# solving for $P=a^{2}+b^{2}$

Fermat's Two-Square Theorem:
Given a prime $p$, there exist integers $a, b$ such that $a^2 + b^2 = p$ iff $p = 2$ or $p \equiv 1 \bmod 4$. Consequently, a number $n$ is expressible in the form $a^2 + b^2$ iff the primes congruent to $3 \bmod 4$ in its prime factorization each divide $n$ an even number of times.

But for example, if we take $49$ whose prime factorisation is $7^2$, all the primes congruent to $3 \bmod 4$ have their power as even, so $49$ should be expressible as sum of squares of two integers, although $49$ can't be expressed as $a^2 + b^2$.

• Note that $49=0^2+7^2$ – Mark Bennet Oct 3 '15 at 11:30
• that was helpful . – rahul_mishra01 Oct 3 '15 at 17:49

As Mark Bennet points out, $49$ can be written as the sum of two squares, namely $49 = 7^2+0^2$.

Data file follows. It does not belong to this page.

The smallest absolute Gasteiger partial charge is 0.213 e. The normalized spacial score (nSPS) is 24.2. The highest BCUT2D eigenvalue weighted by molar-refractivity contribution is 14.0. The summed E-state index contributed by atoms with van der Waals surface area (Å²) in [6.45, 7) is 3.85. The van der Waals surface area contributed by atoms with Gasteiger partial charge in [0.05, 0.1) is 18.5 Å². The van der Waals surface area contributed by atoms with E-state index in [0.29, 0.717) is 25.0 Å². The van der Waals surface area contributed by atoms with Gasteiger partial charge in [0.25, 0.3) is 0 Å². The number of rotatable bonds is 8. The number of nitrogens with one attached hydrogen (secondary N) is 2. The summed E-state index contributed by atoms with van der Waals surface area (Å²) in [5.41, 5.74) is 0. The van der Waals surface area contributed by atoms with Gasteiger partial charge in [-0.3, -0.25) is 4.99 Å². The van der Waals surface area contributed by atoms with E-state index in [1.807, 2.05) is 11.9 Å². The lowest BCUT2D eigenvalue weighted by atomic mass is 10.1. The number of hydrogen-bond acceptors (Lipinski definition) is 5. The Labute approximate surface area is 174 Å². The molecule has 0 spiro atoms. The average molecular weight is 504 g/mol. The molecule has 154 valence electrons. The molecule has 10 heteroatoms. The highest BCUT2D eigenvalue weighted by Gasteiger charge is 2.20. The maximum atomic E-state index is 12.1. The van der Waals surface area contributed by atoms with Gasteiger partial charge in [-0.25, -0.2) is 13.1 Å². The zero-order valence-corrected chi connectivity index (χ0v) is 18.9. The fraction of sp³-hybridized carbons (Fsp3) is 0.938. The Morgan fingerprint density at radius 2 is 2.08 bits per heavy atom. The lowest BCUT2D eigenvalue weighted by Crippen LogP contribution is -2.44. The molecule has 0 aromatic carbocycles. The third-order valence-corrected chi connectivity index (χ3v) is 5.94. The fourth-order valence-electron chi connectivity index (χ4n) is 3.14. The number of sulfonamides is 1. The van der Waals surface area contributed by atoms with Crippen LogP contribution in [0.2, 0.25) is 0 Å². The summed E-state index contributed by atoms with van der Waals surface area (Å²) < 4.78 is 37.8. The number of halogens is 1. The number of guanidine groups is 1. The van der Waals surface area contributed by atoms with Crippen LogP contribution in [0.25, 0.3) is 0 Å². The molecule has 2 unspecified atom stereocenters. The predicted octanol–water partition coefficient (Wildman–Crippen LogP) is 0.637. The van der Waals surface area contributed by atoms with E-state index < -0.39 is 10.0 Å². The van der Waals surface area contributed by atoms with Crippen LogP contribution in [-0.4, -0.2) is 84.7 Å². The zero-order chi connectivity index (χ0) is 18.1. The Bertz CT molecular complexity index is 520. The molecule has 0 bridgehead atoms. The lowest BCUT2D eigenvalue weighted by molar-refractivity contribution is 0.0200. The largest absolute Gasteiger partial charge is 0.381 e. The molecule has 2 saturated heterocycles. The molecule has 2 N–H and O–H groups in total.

Since $49$ is obviously equal to the sum of two squares, $0^2 + 7^2$, perhaps Rahul meant to say that there exist no integers for $a$ and $b$ in the equation $a^2 + b^2 = 49$ such that $(a,b) > 0$. Perhaps it would be better to say that there exists no such "natural number" for $a$ and $b$ since $0$ is not a natural number. In fact, all numbers equal to and below $0$ are not natural numbers, but we know for any number $n$, $n^2 = (-n)^2$.